How to Save Money on Produce

posted by Andrea | 04/28/2011

We eat a good amount of fruits and vegetables all year long, but every Spring, I have a burning desire to eat even more delicious fruits and veggies. It sounds like many others have the same desire for spring produce because lately, I’ve received several emails asking how to save money on produce.

I had a few of my own money-saving tricks, but I also asked for your ideas on facebook and twitter — and I’ve compiled the results here.

1. Grow and preserve it.

OK, so this is the most work out of all my ideas, but we do save a lot of money by growing our own produce, or buying it from local orchards, and then canning it to eat year round. Not only is this a great way to save money, it also tastes SO much better than canned food from the store!

Here are some of my favorite recipes:

I also can all our applesauce and salsa, but don’t have those recipes posted yet.

2. Buy frozen or freeze your own.

I buy lots of frozen vegetables — especially because they often go on sale for less than $1.00 per bag and I always have multiple $0.50 or $0.75 off coupons. This allows me to get a full meals worth of vegetables for pennies. Plus, I’ve heard that frozen veggies are actually pretty healthy.

I usually don’t buy frozen fruit {it always seems to be much more expensive} but I do freeze tons of fruit every summer and fall to use for pies, shortcake, pancakes, etc. all year long.

Here’s a pretty thorough list of the things I freeze.

3. Buy what’s in-season.

I try to stick to this money-saving “rule” as much as possible, because buying fresh produce in season will most definitely be your cheapest option. Unfortunately for Michigan, this means we have a limited selection of “cheap” produce during winter months, but that’s when my frozen and canned stockpiles come in handy!

4. Shop the discount produce rack.

Most grocery stores have some sort of discount produce rack that is filled daily with near-expired produce. The downside to this discount produce rack is it’s always hit or miss so I can’t ever count on it.

I know some people are against “old” produce, but I’ll often buy it to bake with or to freeze. For example, I’ll buy mushy bananas and apples for banana bread, apple sauce, apple butter, or apple crisp. I’ll buy peppers, squash, broccoli, etc. for stir fry, soups, stews, vegetable bake, or just to freeze for later. I’ve also had great luck with finding slightly over ripe berries, which are perfect for shortcake or any other dessert.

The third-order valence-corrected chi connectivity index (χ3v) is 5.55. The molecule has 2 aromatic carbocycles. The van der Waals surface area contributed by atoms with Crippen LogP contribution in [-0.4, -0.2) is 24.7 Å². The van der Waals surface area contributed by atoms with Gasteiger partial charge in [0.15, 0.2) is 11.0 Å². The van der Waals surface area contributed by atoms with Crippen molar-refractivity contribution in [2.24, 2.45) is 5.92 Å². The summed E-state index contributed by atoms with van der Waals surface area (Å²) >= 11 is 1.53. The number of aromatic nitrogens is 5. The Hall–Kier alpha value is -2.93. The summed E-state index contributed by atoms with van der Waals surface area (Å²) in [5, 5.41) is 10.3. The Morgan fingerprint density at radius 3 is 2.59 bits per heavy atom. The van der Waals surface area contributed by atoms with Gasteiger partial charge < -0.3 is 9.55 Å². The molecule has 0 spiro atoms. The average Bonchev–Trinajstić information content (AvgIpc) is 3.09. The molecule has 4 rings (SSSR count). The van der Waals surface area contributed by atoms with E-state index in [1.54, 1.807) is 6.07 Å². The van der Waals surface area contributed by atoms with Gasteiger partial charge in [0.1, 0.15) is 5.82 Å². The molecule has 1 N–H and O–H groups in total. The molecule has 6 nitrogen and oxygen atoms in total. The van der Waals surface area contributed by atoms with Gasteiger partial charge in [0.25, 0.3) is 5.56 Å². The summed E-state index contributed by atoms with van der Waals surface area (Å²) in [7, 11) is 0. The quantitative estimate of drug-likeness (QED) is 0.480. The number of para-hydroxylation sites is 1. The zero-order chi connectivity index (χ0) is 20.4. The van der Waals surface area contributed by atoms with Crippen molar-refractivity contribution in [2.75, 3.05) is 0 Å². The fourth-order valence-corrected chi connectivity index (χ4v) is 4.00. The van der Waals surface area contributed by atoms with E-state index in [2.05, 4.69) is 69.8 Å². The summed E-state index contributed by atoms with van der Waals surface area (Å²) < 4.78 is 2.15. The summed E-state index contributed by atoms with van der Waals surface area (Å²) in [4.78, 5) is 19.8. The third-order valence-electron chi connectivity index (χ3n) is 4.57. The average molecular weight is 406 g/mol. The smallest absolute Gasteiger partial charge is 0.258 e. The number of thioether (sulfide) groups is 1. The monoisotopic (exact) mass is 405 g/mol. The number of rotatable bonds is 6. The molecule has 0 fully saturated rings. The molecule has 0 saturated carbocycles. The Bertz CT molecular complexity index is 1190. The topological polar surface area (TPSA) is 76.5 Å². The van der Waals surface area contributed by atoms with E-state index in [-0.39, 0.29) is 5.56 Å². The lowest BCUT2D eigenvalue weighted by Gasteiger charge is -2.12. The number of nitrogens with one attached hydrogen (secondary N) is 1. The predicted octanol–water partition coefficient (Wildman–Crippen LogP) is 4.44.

5. Join a co-op.

Even if you don’t want to grow your own produce, you can join a co-op {by yourself or with a friend} and you’ll get loads of fresh produce every week from spring through fall. You don’t have to do any of the work… just pay a seasonal fee — which is usually pretty reasonable. And if you end up with too much produce, simply freeze it or can it.

6. Buy smaller quantities and smaller sizes.

There is nothing worse the spending your hard-earned money on expensive produce and then watching it go bad in your fridge or on your counter. I hate throwing food away, so when I do buy full-price fresh produce {yes this does happen} I only buy small quantities to assure we eat it all.

I also buy the smallest sized fruit I can find — especially for fruit like bananas and apples, because we only eat one at a time no matter how large or small they are, and I’m paying by the pound!


These are a few ways I manage to save money on produce — what are your money-saving tips?

{top image credit}

Filed under: FoodPantry StockpileTips and Tools

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  1. Kim


    Price-matching! Look over your grocery circulars and find the best deals on produce. Then you can buy them at WalMart or another store that has a similar program (here in PA, we have Bottom Dollar Food, which beats competitors’ prices by a penny). I save so much money (and time!) on produce and other staples that way.


  2. Kjrsten


    I have also found that frozen is often cheaper. At Walmart, a 4 lb. bag of blueberries was $11.00, fresh was $2.99 (or more) a lb. I saved just under a dollar. No coupons seem to exists in this world for meat and produce. 🙁


  3. Evie


    Hi! I’m enjoying your website and learning a lot here! Thanks! I wanted to share a money saving and healthy idea with everybody: You know the bananas in the store that are starting to turn black, the ones bundled together and marked way down? Guess what! They are 99% still perfect inside the peel. I buy them whenever I find them, usually six big packages. As soon as I get home from the store, I peel the bananas one by one and slice them without any treatment at all right into gallon size ziplock bags which I stack in the freezer. The frozen banana slices darken slightly over time, but not much at all. When I want some banana slices for my oatmeal or banana bread or a fruit salad, I take one of the bags out of the freezer, hit it hard against the edge of the counter (LOL, great fun) to break a chunk free, open the bag, and just throw it into whatever I’m cooking! EASY EASY EASY, and truly delicious.


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  5. Rivki Locker (Ordinary Blogger)


    Great tips, thanks for sharing. I’m surprised you don’t buy frozen fruit. I do, and I find it to be SO much less expensive than the fresh goods. My local Costco sells frozen wild blueberries for $6-7 for a huge bag. It lasts for at least a month in my freezer and is perfect for smoothies and crisps.


    Andrea Reply:

    I don’t have a Costco membership, and the frozen fruit at our grocery stores is usually pretty expensive {like $4.00 for a small bag}. I can usually get fruit on sale, or on the discount produce rack for much cheaper…and then freeze it on my own.

    I might have to look into Costco though 🙂